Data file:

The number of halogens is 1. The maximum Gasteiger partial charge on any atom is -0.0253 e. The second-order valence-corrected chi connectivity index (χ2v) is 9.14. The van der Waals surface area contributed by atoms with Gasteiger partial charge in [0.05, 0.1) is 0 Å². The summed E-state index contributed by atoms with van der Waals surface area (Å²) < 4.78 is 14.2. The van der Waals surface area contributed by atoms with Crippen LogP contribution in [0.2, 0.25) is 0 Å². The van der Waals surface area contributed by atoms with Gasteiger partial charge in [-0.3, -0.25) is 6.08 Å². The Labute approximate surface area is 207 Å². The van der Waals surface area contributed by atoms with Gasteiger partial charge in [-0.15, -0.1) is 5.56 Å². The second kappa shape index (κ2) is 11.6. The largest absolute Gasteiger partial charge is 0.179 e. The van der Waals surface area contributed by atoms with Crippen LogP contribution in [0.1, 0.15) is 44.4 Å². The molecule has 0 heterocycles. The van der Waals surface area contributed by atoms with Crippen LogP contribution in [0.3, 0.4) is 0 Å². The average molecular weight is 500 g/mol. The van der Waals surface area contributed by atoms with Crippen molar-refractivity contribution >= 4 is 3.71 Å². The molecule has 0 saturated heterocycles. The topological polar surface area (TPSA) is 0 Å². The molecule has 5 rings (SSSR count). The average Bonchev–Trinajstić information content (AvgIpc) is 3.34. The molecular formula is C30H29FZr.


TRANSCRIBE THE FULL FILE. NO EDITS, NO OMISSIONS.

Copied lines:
The number of halogens is 1. The maximum Gasteiger partial charge on any atom is -0.0253 e. The second-order valence-corrected chi connectivity index (χ2v) is 9.14. The van der Waals surface area contributed by atoms with Gasteiger partial charge in [0.05, 0.1) is 0 Å². The summed E-state index contributed by atoms with van der Waals surface area (Å²) < 4.78 is 14.2. The van der Waals surface area contributed by atoms with Crippen LogP contribution in [0.2, 0.25) is 0 Å². The van der Waals surface area contributed by atoms with Gasteiger partial charge in [-0.3, -0.25) is 6.08 Å². The Labute approximate surface area is 207 Å². The van der Waals surface area contributed by atoms with Gasteiger partial charge in [-0.15, -0.1) is 5.56 Å². The second kappa shape index (κ2) is 11.6. The largest absolute Gasteiger partial charge is 0.179 e. The van der Waals surface area contributed by atoms with Crippen LogP contribution in [0.1, 0.15) is 44.4 Å². The molecule has 0 heterocycles. The van der Waals surface area contributed by atoms with Crippen LogP contribution in [0.3, 0.4) is 0 Å². The average molecular weight is 500 g/mol. The van der Waals surface area contributed by atoms with Crippen molar-refractivity contribution >= 4 is 3.71 Å². The molecule has 0 saturated heterocycles. The topological polar surface area (TPSA) is 0 Å². The molecule has 5 rings (SSSR count). The average Bonchev–Trinajstić information content (AvgIpc) is 3.34. The molecular formula is C30H29FZr.